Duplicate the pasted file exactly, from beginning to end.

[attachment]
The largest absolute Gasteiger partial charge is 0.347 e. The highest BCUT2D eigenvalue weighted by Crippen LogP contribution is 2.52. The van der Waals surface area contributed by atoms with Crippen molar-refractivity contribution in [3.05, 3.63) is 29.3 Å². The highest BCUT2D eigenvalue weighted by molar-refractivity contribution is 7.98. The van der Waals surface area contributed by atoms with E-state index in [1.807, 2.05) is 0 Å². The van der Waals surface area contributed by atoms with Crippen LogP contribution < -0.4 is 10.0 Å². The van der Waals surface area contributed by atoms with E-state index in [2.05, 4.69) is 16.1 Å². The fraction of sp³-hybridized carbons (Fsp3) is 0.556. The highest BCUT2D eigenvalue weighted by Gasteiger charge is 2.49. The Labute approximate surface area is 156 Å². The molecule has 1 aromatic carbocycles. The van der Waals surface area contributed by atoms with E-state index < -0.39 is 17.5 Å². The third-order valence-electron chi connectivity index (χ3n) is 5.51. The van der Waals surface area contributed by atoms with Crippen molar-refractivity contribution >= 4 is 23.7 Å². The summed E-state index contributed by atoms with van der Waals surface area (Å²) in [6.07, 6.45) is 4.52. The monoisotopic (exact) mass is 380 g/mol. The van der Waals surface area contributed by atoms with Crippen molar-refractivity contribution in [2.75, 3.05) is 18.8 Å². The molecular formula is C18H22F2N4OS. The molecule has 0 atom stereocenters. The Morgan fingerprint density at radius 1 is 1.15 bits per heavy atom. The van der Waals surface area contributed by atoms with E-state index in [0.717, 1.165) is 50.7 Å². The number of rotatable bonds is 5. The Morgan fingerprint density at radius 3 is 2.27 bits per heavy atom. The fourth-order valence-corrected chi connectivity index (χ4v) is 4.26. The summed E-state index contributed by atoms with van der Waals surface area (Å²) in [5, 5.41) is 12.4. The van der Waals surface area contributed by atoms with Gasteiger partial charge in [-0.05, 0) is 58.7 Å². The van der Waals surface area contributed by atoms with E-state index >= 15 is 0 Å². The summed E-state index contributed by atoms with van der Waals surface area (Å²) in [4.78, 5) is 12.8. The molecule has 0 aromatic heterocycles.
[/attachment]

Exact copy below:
The largest absolute Gasteiger partial charge is 0.347 e. The highest BCUT2D eigenvalue weighted by Crippen LogP contribution is 2.52. The van der Waals surface area contributed by atoms with Crippen molar-refractivity contribution in [3.05, 3.63) is 29.3 Å². The highest BCUT2D eigenvalue weighted by molar-refractivity contribution is 7.98. The van der Waals surface area contributed by atoms with E-state index in [1.807, 2.05) is 0 Å². The van der Waals surface area contributed by atoms with Crippen LogP contribution < -0.4 is 10.0 Å². The van der Waals surface area contributed by atoms with E-state index in [2.05, 4.69) is 16.1 Å². The fraction of sp³-hybridized carbons (Fsp3) is 0.556. The highest BCUT2D eigenvalue weighted by Gasteiger charge is 2.49. The Labute approximate surface area is 156 Å². The molecule has 1 aromatic carbocycles. The van der Waals surface area contributed by atoms with E-state index < -0.39 is 17.5 Å². The third-order valence-electron chi connectivity index (χ3n) is 5.51. The van der Waals surface area contributed by atoms with Crippen molar-refractivity contribution >= 4 is 23.7 Å². The summed E-state index contributed by atoms with van der Waals surface area (Å²) in [6.07, 6.45) is 4.52. The monoisotopic (exact) mass is 380 g/mol. The van der Waals surface area contributed by atoms with Crippen molar-refractivity contribution in [2.75, 3.05) is 18.8 Å². The molecular formula is C18H22F2N4OS. The molecule has 0 atom stereocenters. The Morgan fingerprint density at radius 1 is 1.15 bits per heavy atom. The van der Waals surface area contributed by atoms with E-state index in [0.717, 1.165) is 50.7 Å². The number of rotatable bonds is 5. The Morgan fingerprint density at radius 3 is 2.27 bits per heavy atom. The fourth-order valence-corrected chi connectivity index (χ4v) is 4.26. The summed E-state index contributed by atoms with van der Waals surface area (Å²) in [5, 5.41) is 12.4. The van der Waals surface area contributed by atoms with Gasteiger partial charge in [-0.05, 0) is 58.7 Å². The van der Waals surface area contributed by atoms with E-state index >= 15 is 0 Å². The summed E-state index contributed by atoms with van der Waals surface area (Å²) in [4.78, 5) is 12.8. The molecule has 0 aromatic heterocycles.